The Shakers also preached a need for equality. All Shakers were equal and none deserved more attention than another, a quite different viewpoint in 1805 when several types of groups did not have equal rights. The village’s ministry, the governing religious body for each community, was composed of both men and women from various communities appointed by the Shaker’s central ministry in New Lebanon. This helped remove community ministry leaders’ potential prejudices against other members of the village. The community was further regulated by segregating the leaders to their own living quarters and workshops, both of which we were able to tour. It was an interesting twist to community governing for the political science majors in the group.

"Shaker" Attire Worn by Brian and Kaitlyn, Standing the Traditional Distance Apart
Shaker Attire Worn by Brian and Kaitlyn, Standing the Traditional Distance Apart

Unlike traditional Christian services, Shakers did not believe in one designated leader preaching at all times. Although they did make use of the King James Bible, and participated in prayer, services were led by “whoever was moved by the Holy Spirit” on that particular day. Their religious ceremonies were not constrained by time, with the shortest service in Pleasant Hill recorded at only 15 minutes and the longest at 23 hours!

During worship the Shakers were known to sing songs, especially those who were “filled with the spirit,” and members were encouraged to record their songs (in writing) and share among members of the community and of other villages. Lyrics would come from a member’s need to express their devotion towards God, and reportedly sometimes by God himself, taking hold of a member’s body and using them as a vessel, as our tour guide described it.

Further, Shakers did not believe in using instruments nor in solo demonstrations; they believed that complex musical arrangements only took away from the song’s devotional message. From these lively worships (of which non-Shakers were invited to attend) the group was termed as the Shaking Quakers, for seldom had anyone seen such an enthusiastic mode of worship composed of dancing and singing. After a brief demonstration of a few “Shaker” songs, we were ready for our next Kentucky adventure.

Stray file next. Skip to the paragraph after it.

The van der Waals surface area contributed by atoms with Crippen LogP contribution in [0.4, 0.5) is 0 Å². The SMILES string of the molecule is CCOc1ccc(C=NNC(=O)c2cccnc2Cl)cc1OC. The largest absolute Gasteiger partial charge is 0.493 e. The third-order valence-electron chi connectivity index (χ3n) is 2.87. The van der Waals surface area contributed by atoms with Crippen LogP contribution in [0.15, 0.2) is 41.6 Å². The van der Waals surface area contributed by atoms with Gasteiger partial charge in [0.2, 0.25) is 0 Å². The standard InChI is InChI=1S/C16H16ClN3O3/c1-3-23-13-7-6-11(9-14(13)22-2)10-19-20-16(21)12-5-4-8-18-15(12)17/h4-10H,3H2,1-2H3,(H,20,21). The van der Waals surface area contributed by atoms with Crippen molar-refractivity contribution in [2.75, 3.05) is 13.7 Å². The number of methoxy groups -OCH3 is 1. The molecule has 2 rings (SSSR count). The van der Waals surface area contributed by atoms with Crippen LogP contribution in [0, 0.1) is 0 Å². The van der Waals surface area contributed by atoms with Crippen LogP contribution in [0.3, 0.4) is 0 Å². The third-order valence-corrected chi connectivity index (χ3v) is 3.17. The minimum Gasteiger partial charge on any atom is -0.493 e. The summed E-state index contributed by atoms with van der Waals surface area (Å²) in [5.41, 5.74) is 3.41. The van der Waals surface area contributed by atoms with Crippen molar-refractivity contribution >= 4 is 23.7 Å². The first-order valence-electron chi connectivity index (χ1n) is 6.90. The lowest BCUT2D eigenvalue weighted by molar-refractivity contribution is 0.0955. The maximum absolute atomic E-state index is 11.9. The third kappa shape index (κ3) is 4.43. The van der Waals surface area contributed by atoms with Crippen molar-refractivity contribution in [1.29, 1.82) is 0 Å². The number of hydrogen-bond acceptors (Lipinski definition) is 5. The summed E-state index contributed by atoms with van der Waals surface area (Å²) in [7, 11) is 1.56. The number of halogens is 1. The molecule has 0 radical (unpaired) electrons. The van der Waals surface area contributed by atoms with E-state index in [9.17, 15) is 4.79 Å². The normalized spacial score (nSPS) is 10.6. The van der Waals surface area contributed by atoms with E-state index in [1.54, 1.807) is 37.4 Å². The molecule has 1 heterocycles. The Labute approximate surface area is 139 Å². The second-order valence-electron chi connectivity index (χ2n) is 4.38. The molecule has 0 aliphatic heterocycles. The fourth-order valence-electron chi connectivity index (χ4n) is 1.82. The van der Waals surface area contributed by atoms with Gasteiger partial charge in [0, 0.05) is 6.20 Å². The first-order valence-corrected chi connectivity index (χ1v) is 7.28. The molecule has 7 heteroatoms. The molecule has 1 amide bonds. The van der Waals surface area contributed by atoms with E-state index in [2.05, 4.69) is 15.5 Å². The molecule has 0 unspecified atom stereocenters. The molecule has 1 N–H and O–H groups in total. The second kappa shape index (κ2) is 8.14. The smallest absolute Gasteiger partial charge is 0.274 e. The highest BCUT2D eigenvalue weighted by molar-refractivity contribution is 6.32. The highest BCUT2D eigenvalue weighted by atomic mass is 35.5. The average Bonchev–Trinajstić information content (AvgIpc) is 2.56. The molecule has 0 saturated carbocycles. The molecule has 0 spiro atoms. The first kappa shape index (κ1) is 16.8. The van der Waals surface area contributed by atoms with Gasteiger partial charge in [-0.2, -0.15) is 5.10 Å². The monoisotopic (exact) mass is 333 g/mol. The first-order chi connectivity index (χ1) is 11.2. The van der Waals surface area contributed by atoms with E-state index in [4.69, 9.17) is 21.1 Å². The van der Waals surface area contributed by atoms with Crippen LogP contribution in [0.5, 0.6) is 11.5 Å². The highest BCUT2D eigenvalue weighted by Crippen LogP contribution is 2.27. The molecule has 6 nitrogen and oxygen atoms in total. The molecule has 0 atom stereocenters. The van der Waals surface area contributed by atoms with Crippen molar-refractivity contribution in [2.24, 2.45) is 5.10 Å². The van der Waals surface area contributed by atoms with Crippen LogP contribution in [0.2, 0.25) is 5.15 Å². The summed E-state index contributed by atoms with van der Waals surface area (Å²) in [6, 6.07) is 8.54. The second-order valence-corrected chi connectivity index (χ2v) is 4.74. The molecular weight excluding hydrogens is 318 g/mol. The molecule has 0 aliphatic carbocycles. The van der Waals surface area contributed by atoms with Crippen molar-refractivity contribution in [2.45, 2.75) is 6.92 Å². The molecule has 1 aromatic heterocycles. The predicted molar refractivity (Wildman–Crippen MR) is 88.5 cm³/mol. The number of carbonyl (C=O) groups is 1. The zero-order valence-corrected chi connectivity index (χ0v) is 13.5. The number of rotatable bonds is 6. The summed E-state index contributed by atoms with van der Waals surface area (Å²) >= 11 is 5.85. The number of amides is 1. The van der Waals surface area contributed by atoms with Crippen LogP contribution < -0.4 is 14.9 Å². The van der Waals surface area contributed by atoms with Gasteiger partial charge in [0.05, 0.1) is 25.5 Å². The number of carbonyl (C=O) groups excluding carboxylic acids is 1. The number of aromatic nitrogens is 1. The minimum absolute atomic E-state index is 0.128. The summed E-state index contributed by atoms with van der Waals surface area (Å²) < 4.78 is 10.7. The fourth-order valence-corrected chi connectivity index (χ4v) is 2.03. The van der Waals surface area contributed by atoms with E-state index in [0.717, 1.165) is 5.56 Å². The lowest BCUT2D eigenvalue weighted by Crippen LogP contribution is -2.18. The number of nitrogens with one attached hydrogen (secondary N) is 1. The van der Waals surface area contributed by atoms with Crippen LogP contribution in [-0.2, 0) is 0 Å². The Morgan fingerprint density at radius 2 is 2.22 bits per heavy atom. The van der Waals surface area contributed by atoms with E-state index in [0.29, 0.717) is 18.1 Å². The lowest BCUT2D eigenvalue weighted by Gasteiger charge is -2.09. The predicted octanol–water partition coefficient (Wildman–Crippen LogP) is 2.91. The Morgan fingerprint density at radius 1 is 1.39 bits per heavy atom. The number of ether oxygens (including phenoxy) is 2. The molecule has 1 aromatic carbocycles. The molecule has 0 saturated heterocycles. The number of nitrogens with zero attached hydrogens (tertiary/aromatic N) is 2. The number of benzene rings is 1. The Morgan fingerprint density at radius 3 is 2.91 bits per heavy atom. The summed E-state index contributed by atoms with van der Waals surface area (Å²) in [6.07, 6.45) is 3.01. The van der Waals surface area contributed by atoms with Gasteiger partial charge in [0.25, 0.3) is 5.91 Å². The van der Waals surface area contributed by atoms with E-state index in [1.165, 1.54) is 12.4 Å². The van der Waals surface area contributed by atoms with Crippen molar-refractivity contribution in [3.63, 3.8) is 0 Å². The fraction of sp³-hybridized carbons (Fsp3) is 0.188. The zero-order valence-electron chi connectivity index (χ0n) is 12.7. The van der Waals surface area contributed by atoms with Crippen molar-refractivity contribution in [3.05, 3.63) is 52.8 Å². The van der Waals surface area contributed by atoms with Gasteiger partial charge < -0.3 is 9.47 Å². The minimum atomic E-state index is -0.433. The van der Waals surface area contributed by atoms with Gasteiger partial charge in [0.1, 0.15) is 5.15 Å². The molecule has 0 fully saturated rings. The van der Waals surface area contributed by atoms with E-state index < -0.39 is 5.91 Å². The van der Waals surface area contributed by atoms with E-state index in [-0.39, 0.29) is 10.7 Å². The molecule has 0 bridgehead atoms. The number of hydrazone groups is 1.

We didn’t have to go far, though.  We met up with the other part of our group and walked the two short blocks from our hotel to the street party the SLC had planned for attendees and their families. We reached the 5/3 Pavilion at Cheapside Park and mingled with other guests. While we were there we ran into two new friends, Chris and Marisela Darminin.  We had previously met Chris during skeet shooting, and were excited to meet Marisela. They were both from Texas and glad to visit with fellow Texans at SLC, as were we!

Marisela_Darmanin_Ambassadors_Web

After speaking to them for a while and learning much about their careers and the great organizations that they support, we headed to our dinner destination, The Village Idiot.

Local Lexington icon The Village Idiot is in a building encompassing part of Lexington’s oldest post office building, dating back to 1825. We were all eager to try their fare since we had heard great things about the restaurant. Before our food arrived, we enjoyed bowls of fries and the cheese and sausage dip. Some of us had their famous (or maybe infamous?) “Idiot Burger,” a burger patty topped with an onion ring filled with pulled pork and topped off with a pretzel bun…it looked like quite the challenge!

Idiot_Burger_Web